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Kyle Kuzma is becoming more than just a scorer for the Lakers

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Like the rest of the Lakers, Kyle Kuzma continues to be ice cold from behind the arc. Despite this, the sophomore is starting to impact the game in other facets.

NBA: Denver Nuggets at Los Angeles Lakers Kelvin Kuo-USA TODAY Sports

Kyle Kuzma showcased a wide array of spin moves, hook shots and a surprisingly efficient 3-point stroke while winning the hearts of Lakers fans across the globe last season, and then went on to set multiple rookie records for the historic franchise en route to an All-Rookie First Team selection, fully establishing him as one the league’s most promising young scorers.

Kuzma’s second season has been tougher. 23 games into his sophomore campaign, Kuzma has been slapped with higher expectations while making fewer shots, and thus found himself back in the same place he was when he fell to the end of the first round of the 2017 NBA Draft — having to prove himself.

Although sporting a higher efficiency on all attempted 2-point field goals this season, Kuzma has seen drop offs nearly across the board compared to his rookie numbers, most notably in his sudden inability to can the 3-ball.

As worrisome as his 30.3 percent shooting on five 3-point attempts per game has been, it’s even more concerning when considering the types of quality looks he has gotten this year while playing alongside LeBron James.

According to the NBA’s tracking data, of Kuzma’s 122 attempts from three thus far, 113 of them have been classified as “open” or “wide open.” On his categorized “open” attempts (four-six feet from nearest defender) he is currently only 8-37 (21.6 percent) from the field.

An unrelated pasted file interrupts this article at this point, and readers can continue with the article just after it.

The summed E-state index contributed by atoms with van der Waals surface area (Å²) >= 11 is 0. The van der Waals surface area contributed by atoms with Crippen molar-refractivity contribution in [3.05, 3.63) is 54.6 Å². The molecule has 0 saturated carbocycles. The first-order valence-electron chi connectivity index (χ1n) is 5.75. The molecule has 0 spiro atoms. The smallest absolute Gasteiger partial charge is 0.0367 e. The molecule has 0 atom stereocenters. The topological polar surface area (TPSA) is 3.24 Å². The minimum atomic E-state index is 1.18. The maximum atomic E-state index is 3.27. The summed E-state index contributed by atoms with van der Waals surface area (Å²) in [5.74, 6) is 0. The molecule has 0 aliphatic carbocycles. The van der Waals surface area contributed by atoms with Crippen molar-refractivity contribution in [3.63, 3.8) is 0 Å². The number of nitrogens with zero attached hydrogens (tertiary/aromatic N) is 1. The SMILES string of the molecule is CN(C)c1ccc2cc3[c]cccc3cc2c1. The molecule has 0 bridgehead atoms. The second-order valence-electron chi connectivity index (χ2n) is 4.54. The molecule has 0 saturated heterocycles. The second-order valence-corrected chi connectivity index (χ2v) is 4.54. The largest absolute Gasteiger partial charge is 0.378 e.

But while Kuzma’s shooting taking a nosedive from the 36.6 percent of his threes he made during his rookie season obviously isn’t a good thing right now, his recent struggle to find the bottom of the net may turn out to be a pseudo blessing in disguise for the Lakers.

Like Ricky Bobby in “Talladega Nights,” Kuzma was in many regards not a basketball player (or thinker) during his rookie season, but simply a scorer (driver).

Now that he’s been faced with the inability to do what made him such a popular player among the team’s fanbase, Kuzma has needed to search out alternative methods to provide positive contributions on the floor, most notably through playmaking and defense.

NBA: Los Angeles Lakers at Orlando Magic Kim Klement-USA TODAY Sports

To start his young career, Kuzma’s defense was the glaring weakness of his game.

Kuzma ranked 80th among 88 power forwards in ESPN’s defensive real-plus-minus a season ago, and was arguably even worse in the early segments of this season. He is currently sitting 90th of 91 eligible power forwards as of the metric’s last update.

With that said, the 23-year-old has been noticeably more engaged recently and it has led to steadily improved play on that end.

“I think the narrative is I just don’t play defense, but if you watch how the season progressed, I’ve been getting better and better every single game,” Kuzma said after the team’s recent blowout win against the Suns. “I just want to be a complete player, and all great players do it on both ends.”

Kuzma’s recent turnaround on defense has been almost directly tied to his return to checking wings or slighter forwards, as opposed to the bigs he was checking earlier this season, or the quicker guards he was sometimes forced onto in switch situations

With Tyson Chandler’s arrival to the team ending the ill-fated experiment of Kuzma playing small-ball center, Lakers head coach Luke Walton wisely changed course and has since sicced Kuzma on opposing perimeter players, which has garnered surprisingly encouraging results.